Fed workers overwhelmingly feel naked…digitally
In conjunction with 451 Research, Thales has released its second annual data security research brief. The 2017 Thales Data Threat Report, Federal Edition indicates that 96% of federal workers believe they are “very” or “extremely” vulnerable to data breaches. This number is larger than all other sectors polled by the report.
Despite feeling extremely vulnerable , U.S. federal members are putting fewer dollars on security than other sectors, even though their expenditures have risen by three percent since last year. Small staff, strict budgets and lack of cyber expertise are given as the main reasons for data insecurity by 53% of federal respondents.
Federal workers feel insecure about the need to utilize advanced technology such as the cloud, Big Data, and loT, with 71 percent of them believing these technologies are being adopted without properly established security measures in place.
“This ‘perfect storm’ of very old systems, tight budgets and being a prime cyber-crime target has created a stressful environment,” says Garrett Bekker, the principal analyst for Information Security at 451 Research.
Becker also explains, “A major challenge in securing the far-flung systems in the U.S. federal government is the plethora of aging legacy systems still in place, with one example being a 53-year-old Strategic Automated Command and Control System at the Department of Defense that coordinates U.S. nuclear forces and uses 8-inch floppy disks.”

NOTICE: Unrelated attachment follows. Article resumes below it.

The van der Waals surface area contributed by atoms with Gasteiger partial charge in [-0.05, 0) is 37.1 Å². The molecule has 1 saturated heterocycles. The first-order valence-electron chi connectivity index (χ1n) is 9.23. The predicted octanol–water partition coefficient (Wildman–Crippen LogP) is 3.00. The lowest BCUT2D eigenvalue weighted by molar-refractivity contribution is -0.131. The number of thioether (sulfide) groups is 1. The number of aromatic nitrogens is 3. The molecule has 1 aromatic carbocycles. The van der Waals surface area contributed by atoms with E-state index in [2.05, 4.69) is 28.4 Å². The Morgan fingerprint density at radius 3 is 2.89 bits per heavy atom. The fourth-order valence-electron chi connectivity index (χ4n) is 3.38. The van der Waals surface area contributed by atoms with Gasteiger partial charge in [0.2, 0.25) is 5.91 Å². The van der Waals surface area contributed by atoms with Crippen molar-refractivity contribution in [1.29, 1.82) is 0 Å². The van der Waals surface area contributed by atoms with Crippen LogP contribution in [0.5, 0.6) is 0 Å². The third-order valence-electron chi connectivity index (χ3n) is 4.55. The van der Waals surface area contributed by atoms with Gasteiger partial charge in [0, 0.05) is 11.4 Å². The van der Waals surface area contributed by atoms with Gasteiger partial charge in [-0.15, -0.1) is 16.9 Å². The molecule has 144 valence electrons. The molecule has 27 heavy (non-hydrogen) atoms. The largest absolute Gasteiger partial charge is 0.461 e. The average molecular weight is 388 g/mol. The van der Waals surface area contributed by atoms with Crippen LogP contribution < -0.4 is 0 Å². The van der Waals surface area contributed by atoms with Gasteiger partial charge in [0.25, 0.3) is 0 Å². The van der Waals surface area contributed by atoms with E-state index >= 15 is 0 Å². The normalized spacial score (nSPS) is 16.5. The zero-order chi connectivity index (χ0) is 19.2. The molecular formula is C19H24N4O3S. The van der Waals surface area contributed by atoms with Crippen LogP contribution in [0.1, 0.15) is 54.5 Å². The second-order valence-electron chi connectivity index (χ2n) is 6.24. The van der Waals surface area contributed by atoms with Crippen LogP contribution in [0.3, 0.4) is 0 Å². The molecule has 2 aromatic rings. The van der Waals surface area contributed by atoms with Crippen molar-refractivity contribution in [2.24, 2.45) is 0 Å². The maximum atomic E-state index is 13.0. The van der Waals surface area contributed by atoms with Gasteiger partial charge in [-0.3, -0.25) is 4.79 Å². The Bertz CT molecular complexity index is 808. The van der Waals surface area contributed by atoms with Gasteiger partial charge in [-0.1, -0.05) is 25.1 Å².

The report states that encryption is the top data security control, with 60 percent of federal employees claiming they’re using this method to guarantee data privacy.
The Thales report provides several recommendations to federal agencies that are needing to update to advanced technologies including, the deployment of security toolsets that offer services-based deployments, platforms, and automation and discovering and classifying the location of sensitive data within the cloud, SaaS, big data, IoT and container environments.
Focus needed on safety practices
Wayne Lewandowski, Vice President of U.S. Federal at Thales e-Security, compares data security to that of banks, in a recent interview with GovConWire. Considering the amount of cyber-criminals and their constant targeting, it’s a safe bet that there will be breaches. However, the most important thing is to maintain practices that keep data and information safe. Only those individuals who really need access to the most sensitive data should have access, versus being available for all users.
“The Thales Data Threat Report for US Public Sector demonstrates once again that federal agencies continue to be the largest target of any sector for criminal exploits. We are excited to partner with our government constituents to bring the recognized need for encryption, key management and policy controls to defend critical data,” Lewandowski explains to GovConWire.